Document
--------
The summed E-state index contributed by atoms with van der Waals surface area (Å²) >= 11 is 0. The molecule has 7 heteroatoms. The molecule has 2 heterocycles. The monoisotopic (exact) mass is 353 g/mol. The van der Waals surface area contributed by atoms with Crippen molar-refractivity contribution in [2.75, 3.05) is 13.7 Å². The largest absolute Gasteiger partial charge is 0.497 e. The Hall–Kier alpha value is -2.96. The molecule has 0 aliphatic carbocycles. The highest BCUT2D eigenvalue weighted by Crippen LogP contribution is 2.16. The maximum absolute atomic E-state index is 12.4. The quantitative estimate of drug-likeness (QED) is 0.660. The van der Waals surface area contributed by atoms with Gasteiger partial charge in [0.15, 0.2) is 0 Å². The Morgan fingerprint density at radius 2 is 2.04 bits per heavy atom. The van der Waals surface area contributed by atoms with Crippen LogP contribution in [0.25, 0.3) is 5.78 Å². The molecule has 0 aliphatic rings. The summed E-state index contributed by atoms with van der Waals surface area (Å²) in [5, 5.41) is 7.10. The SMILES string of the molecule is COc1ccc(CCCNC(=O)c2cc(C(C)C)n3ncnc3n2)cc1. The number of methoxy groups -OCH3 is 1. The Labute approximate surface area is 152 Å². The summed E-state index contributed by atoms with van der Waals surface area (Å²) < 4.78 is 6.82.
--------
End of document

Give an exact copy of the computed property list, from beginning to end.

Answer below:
The summed E-state index contributed by atoms with van der Waals surface area (Å²) >= 11 is 0. The molecule has 7 heteroatoms. The molecule has 2 heterocycles. The monoisotopic (exact) mass is 353 g/mol. The van der Waals surface area contributed by atoms with Crippen molar-refractivity contribution in [2.75, 3.05) is 13.7 Å². The largest absolute Gasteiger partial charge is 0.497 e. The Hall–Kier alpha value is -2.96. The molecule has 0 aliphatic carbocycles. The highest BCUT2D eigenvalue weighted by Crippen LogP contribution is 2.16. The maximum absolute atomic E-state index is 12.4. The quantitative estimate of drug-likeness (QED) is 0.660. The van der Waals surface area contributed by atoms with Gasteiger partial charge in [0.15, 0.2) is 0 Å². The Morgan fingerprint density at radius 2 is 2.04 bits per heavy atom. The van der Waals surface area contributed by atoms with Crippen LogP contribution in [0.25, 0.3) is 5.78 Å². The molecule has 0 aliphatic rings. The summed E-state index contributed by atoms with van der Waals surface area (Å²) in [5, 5.41) is 7.10. The SMILES string of the molecule is COc1ccc(CCCNC(=O)c2cc(C(C)C)n3ncnc3n2)cc1. The number of methoxy groups -OCH3 is 1. The Labute approximate surface area is 152 Å². The summed E-state index contributed by atoms with van der Waals surface area (Å²) < 4.78 is 6.82.